There are limited data on effective anthelmintic treatments for AGMs and husbandry recommendations to control parasitic infections in captive research animals. Nonhuman primate research facilities require effective parasite treatment and prevention protocols to minimise infections that may confound research outcomes and cause unnecessary stress, which lowers the quality of life of study animals. Ritchie et al. (1967) reported that thiabendazole [two 50 mg/kg doses, PO 14 days apart] significantly reduced or eliminated Strongyloides eggs in the faeces. Kagira et al. (2011) reported that a 3-day regimen of albendazole (7 mg/kg, PO) and ivermectin (300 µm/kg, SQ) reduced the faecal egg counts (FEC) of T. trichiura and strongyles consistently by 100% after 7, 14 and 28 days. Chapman et al. (2016) reported that two doses of ivermectin (300 µg/kg, PO) 5 days apart resulted in a 100% cure rate for nematodes in wild AGMs, with no eggs found in the faeces 1 month post-treatment.

Unfortunately, the evaluation of nematode infections is challenging because of inadequate data on the drug efficacy in AGMs and the lack of studies investigating prolonged follow-up, which is needed to detect confounding factors (autoinfection, reinfection, larval transplacental or colostrum transmission, dormant stages and autoinfection resulting from parthenogenesis) (Reichard et al. 2017). Furthermore, FECs can be unreliable, and studies that enable necropsy evaluations are relevant in the absence of a ‘gold standard’ (Geary et al. 2010).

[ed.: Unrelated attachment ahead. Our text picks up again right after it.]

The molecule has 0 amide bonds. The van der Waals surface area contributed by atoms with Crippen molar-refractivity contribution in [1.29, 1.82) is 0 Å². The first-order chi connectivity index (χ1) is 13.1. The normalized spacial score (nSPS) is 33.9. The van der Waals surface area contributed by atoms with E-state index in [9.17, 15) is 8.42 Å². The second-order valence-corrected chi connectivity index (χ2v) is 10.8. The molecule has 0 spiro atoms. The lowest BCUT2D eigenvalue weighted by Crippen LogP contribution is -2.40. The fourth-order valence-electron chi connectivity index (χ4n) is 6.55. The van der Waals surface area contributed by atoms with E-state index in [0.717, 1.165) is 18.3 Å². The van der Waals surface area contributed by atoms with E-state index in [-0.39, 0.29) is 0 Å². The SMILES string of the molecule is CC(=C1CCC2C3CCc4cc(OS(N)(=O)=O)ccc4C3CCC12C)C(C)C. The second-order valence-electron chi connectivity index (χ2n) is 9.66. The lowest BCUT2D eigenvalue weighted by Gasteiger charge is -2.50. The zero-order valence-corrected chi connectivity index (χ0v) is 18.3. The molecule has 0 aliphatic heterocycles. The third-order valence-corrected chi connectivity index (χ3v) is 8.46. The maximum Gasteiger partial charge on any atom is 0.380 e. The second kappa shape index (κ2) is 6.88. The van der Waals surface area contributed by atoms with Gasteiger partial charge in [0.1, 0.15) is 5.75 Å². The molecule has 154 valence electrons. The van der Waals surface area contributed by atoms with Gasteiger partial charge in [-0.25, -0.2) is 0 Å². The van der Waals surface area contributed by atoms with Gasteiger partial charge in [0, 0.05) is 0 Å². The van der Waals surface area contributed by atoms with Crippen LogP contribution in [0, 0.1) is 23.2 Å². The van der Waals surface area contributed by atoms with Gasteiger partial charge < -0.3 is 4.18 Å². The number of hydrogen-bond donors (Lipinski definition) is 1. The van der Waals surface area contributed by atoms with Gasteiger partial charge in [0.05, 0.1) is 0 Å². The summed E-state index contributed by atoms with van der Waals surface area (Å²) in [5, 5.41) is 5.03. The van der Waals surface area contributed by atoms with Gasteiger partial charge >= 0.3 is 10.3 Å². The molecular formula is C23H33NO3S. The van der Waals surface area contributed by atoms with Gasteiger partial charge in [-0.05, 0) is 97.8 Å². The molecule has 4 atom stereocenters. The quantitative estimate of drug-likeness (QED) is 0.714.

In this report, we provide a more complete description of the nematode parasites present in AGMs on St Kitts and evaluate a treatment protocol and husbandry practices to control infections in captive AGMs.

Case report

Animals and facilities

The St Kitts Biomedical Research Foundation (SKBRF) and translational research affiliate Virscio, Inc. are American Association of Accredited Laboratory Animal Care (AAALAC)-accredited biomedical research facilities for integrated preclinical research and development with a multidisciplinary non-human primate focus. The facility houses around 1000 C. sabaeus study animals according to regulations in the Guide for the Care and Use of Laboratory Animals (National Research Council of the National Academies 2011).

The convenience sample of apparently healthy AGMs used in our study were enrolled in other terminal studies that had been approved by the Institutional Animal Care and Use Committee (approval number AC18175) and conducted in 2019. These studies did not involve procedures that would have influenced the parasitological status of the animals. Eleven wild-caught adult male AGMs were housed in individual stainless steel cages that meet non-human primate requirements (National Research Council of the National Academies 2011) for the duration of their study period. The cages were washed down with water twice daily, and every 2 weeks they were sanitised using a combination of steam (82 °C) and a quaternary-based disinfectant (Consume Eco-Lyzer, Consume Nature’s Way, Spartan Chemical Company Inc., Ohio, Maumee, United States [US]), or an accelerated hydrogen peroxide foam (Peroxigard, Virox Technologies Inc., Oakville, Ontario, Canada). Adenosine triphosphate bioluminescence testing of randomly selected dry surfaces was used to determine the sanitation effectiveness.

The main food provided was monkey chow (Envigo Teklad 8773 primate biscuits, Indiana, Indianapolis, US) once a day supplemented with seasonal produce sourced locally. The produce was provided for both nutrition and as an enrichment activity for the animals’ well-being, and it was washed first if evidently soiled. Water, provided ad libitum with Lixit water valves, was filtered (Neo-Pure PS-27097-05 9 3/4 inch, 5 microns, NeoLogic Solutions, Greenville, South Carolina, US) and treated with ultraviolet light (Sanitron ultraviolet water purifiers, Atlantic Ultraviolet Corporation, Hauppauge, New York, US). The water lines were sanitised monthly with a sodium hypochlorite flush delivered by an Edstrom automated watering system (Avidity Science, Waterford, Wisconsin, US).

Treatments